Anetso, the Cherokee Ball Game
At the Center of Ceremony and Identity
Publication Year: 2010
Published by: The University of North Carolina Press
Title Page, Copyright Page
For their friendship, as well as thoughtful engagement with and support of my work over the years, thanks in particular to Frank M. Chapman, Vincent J. Cornell, Sam D. Gill, James B. Jeffries, Joel S. Kaminsky, James M. McLachlan, Carrie McLachlan, Michael McNally, Craig Prentiss, Anne F. Rogers, and...
Introduction: Taladu quo! (It is still 12!)
Throughout the first decade of the twenty-first century, certain members of the Eastern Band of Cherokee Indians have continued a centuries-long practice by engaging in anetso, what has, in English parlance, come to be called the “Cherokee ball game.” Anetso, as an event, is itself the focus and hub of...
1. Tadatse anetsodui (Go and play ball with them): Anetso in the Cherokee Narrative Tradition
The inclusion of anetso in several Cherokee cultural narratives of different genres is one facet of its cultural cachet among members of the Eastern Band of Cherokee Nation. Key Cherokee narratives include the ball game, either literally or as a figure of speech to indicate a contest or battle of some...
2. Hani! (Here!): Anetso as an Enduring Symbol of Cultural Identity in an Era of Great Change (1799–1838)
Two hundred years ago, the Moravian missionaries John and Anna R. Gambold complained about the Cherokee ball game in a mission school report to their bishop, Carl Gotthold Reichel. The passage in the July 1808 report read: “That ball game seems also to have had a bad effect on our Indian children. It...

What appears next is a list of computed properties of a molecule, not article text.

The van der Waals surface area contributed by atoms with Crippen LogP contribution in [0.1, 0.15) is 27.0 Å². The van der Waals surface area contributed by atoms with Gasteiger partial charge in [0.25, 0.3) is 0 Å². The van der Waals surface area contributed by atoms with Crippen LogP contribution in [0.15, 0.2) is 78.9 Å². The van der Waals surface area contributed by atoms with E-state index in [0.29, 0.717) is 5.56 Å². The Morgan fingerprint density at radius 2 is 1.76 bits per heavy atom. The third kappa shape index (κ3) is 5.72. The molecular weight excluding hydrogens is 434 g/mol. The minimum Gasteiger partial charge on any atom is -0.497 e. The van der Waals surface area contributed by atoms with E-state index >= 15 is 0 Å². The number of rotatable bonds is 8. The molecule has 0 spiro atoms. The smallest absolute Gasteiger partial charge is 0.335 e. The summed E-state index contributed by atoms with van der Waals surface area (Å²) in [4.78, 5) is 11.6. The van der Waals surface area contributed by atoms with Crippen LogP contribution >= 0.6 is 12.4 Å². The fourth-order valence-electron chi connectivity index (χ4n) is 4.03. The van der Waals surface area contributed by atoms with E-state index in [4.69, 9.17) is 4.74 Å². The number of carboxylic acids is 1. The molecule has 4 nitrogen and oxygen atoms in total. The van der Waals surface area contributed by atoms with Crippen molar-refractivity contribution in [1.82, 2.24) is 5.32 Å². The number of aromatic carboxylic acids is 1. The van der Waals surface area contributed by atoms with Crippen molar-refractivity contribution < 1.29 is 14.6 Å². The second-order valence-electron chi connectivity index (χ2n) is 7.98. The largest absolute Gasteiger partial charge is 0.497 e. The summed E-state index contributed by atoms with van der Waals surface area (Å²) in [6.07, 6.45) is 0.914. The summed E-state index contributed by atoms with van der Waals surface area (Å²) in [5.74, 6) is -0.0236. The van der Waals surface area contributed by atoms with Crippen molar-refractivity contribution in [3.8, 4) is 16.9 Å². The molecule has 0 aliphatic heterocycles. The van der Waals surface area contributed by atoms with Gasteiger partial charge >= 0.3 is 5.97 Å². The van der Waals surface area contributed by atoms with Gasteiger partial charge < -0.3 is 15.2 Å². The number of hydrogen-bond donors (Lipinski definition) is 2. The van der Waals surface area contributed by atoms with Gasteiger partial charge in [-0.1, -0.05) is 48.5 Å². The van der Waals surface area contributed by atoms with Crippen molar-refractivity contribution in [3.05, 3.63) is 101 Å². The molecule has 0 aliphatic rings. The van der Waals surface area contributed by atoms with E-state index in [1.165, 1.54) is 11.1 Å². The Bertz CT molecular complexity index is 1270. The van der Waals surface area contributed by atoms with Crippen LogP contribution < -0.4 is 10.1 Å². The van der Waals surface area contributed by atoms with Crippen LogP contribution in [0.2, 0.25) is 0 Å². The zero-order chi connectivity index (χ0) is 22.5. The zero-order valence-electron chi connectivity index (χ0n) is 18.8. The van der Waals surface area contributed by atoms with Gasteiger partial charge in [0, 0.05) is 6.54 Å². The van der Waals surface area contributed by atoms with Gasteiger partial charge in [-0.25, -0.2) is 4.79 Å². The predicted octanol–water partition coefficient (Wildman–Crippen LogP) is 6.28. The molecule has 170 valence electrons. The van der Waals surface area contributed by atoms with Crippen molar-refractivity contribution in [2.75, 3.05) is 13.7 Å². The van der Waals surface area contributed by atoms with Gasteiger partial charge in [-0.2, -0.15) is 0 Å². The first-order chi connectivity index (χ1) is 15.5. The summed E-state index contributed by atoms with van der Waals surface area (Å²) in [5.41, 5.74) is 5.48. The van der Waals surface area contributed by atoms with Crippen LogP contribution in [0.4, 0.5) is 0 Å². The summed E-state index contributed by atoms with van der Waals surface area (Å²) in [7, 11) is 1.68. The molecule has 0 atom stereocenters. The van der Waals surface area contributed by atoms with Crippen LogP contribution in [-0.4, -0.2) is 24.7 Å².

3. Ahaquo! (Still there!): The Anetso Ceremonial Complex
This chapter will situate the anetso ceremonial complex in what I am calling “the Cherokee religious system.” First I will discuss a transition in the Cherokee religious system from a hereditary priestly caste to independent individual practitioners. An overview of green corn ceremonialism will...
4. Tseduga! (Pass it to me!): Performing the Cherokee Ball Game in the Twentieth Century
In 1900, James Mooney concluded his “Historical Sketch” of the Cherokee with the following line: “The older people still cling to their ancient rites and sacred traditions, but the dance and the ballplay wither and the Indian day is nearly spent.” In 2009, despite Mooney’s dire prognosis, it is clear that...
5. Woye! (Foul!): Theory and the Meaning of Anetso
When the manager of the Wolftown anetso team and the players walk across the street to the bank of the Oconaluftee River and stand single file facing the water, he talks to them before they engage in amohi atsvsdi, the “going to water” activity. In October 2005, a cultural consultant told me that the manager...
Conclusion: Taladu ogisquodiga (12, we finished)
The cultural cachet of anetso is notable for members of the Eastern Band of Cherokee Nation. At least three generations of Cherokee players and spectators live on or near the Qualla Boundary. Played regularly only one week of the year at the Cherokee Indian Fair, the Cherokee ball game nevertheless...
Page Count: 392
Illustrations: 2 line drawings, 1 map
Publication Year: 2010
OCLC Number: 707924769
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